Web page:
Some North Dakota counties that are not experiencing the oil boom and growth that have brought the state into the national limelight. These counties are now the target of the U.S. Department of Agriculture’s StrikeForce initiative, which aims to stimulate economic growth.
By: Katherine Grandstrand, Forum News Service
Published April 05, 2013, 07:30 AM Grand Forks Herald
DICKINSON, N.D. — The prosperity seen in North Dakota is unmatched anywhere else in the country. As of February, the state’s unemployment rate sat at 3.3 percent.
For some Americans, North Dakota is like Israel was to the Jews in the book of Exodus — a land flowing with milk and honey. Modern-day pilgrims come to North Dakota because it is flowing with oil and manufacturing jobs.
Pitted against this image are some North Dakota counties that are not experiencing the boom and growth that have brought the state into the national limelight. These counties are now the target of the U.S. Department of Agriculture’s StrikeForce initiative, which aims to stimulate economic growth.
“We do have areas of consistently high poverty,” said Jasper Schneider, state director of USDA Rural Development for North Dakota. “Official unemployment rates in these counties are upwards of 15 percent. Unofficial unemployment is actually quite a bit higher than that.”
Before last week, six states — Georgia, Arkansas, Mississippi, Colorado, New Mexico and Nevada — were part of the program. Agriculture Secretary Tom Vilsack’s announcement expanded StrikeForce to include 10 more — the Dakotas, the Carolinas, Alabama, Alaska, Arizona, Texas, Utah and Virginia.
In North Dakota the program will target Benson, Rolette and Sioux counties along with the tribal nations of Standing Rock Sioux Tribe, Spirit Lake Tribe and Turtle Mountain Band of Chippewa Indians.
“A chain is only as strong as its weakest link,” Schneider said. “With our resources, both on the state level and the federal level, we have an enormous opportunity to pick up all parts of the state — especially our lowest performing parts,” Schneider said.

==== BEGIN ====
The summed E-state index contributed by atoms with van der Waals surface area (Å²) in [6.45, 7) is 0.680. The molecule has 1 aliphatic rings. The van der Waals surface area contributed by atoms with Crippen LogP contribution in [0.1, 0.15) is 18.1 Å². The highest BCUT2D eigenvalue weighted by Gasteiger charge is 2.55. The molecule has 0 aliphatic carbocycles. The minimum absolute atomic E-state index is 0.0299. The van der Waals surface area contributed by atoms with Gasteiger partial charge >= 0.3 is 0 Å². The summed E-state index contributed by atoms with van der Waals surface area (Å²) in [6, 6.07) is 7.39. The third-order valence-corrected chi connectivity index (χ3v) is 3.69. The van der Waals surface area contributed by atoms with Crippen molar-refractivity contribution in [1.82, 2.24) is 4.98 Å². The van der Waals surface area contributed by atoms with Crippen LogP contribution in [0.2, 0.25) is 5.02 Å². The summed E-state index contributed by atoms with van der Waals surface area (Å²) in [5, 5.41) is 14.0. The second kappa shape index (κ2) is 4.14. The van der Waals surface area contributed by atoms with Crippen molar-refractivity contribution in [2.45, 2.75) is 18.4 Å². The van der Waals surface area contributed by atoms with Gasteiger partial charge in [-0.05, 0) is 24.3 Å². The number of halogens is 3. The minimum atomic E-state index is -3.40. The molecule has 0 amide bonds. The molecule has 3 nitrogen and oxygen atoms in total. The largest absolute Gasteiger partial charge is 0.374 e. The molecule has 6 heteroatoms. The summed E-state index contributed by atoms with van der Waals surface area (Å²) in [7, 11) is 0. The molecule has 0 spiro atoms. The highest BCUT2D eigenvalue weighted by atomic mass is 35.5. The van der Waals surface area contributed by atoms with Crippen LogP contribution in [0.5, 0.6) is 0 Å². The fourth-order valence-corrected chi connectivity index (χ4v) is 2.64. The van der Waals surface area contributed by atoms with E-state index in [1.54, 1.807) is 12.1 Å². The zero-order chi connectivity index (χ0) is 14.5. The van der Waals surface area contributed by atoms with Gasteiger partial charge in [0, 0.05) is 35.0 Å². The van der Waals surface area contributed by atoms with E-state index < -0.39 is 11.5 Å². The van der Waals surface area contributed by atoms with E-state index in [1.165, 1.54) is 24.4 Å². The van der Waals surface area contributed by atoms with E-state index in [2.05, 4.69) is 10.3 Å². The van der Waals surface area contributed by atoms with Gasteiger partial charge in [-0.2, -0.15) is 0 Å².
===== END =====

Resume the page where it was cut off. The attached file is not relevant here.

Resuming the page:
The StrikeForce promotes existing USDA agencies and programs to encourage economic growth in impoverished counties — 90 percent of all poor counties are considered rural.
“We kind of throw our full weight at these areas of high poverty and see if we can’t move the needle,” Schneider said.
In Nevada, which was part of the second wave of states to use the StrikeForce initiative, USDA representatives first reached out to the tribes, which helped grow trust between them and the agency, said Bill Elder, assistant state conservationist for operations for Nevada Natural Resources Conservation Service and the StrikeForce state coordinator.
“We identified the Native American as the priority underserved community within Nevada,” he said from his Reno, Nev., office. “The leadership of the Rural Development, of FSA — the Farm Service Agency — and NRCS went to each one of these tribes and sat down with them and said, ‘Look, we’re here, and these are the programs and services that we offer.’ ”
Because StrikeForce is an umbrella program for all USDA agencies, it allows them to work together more efficiently to serve those eligible and identify individuals who may qualify for programs through other USDA agencies, Elder said.
“At the end of year one, what this had done for us was open pathways of communication that we otherwise wouldn’t have,” he said. “If we can articulate what it is we have to offer both in terms of programs and technical services so they can make an informed decision about what’s best for them, that’s the home run.”
In its second year, Nevada expanded the program to include outreach to small farmers by having a presence at pertinent events, such as agricultural shows.
“Geographically speaking, it’s fairly easy to do,” Elder said. “We gain visibility, we are able to have one-on-one contact with people, find out what their issues are, make them aware of program opportunities and services, and that’s really the key, is that one-on-one or the small-group contact.”
One of the first StrikeForce efforts in North Dakota will have USDA representatives at the Looking to the Future sustainable agriculture convention from 8:30 a.m. to 3:30 p.m. today at Sitting Bull College in Fort Yates, said Aaron Krauter, state executive director for the USDA Farm Service Agency.
His agency plans to use the StrikeForce initiative to promote FSA programs and loans that could help farmers and ranchers succeed and grow, Krauter said.
“We also have real estate loans for individuals that are eligible if they want to purchase that pasture land or that quarter of crop ground,” he said.
USDA Rural Development released the Tribal Progress Report on Thursday, which highlights the USDA grants and loans the tribes of North Dakota have taken advantage of since 2009.
Many of those funds were used to improve the tribal colleges, Schneider said.
“I’m a firm believer that one of the best ways to combat persistently high poverty is through education,” Schneider said. “We made it a priority at USDA to partner with the tribal colleges, and they’ve really become first-class campuses and provide the opportunity of a real quality postsecondary education. They’re probably the best example of what’s going right in our tribal communities.”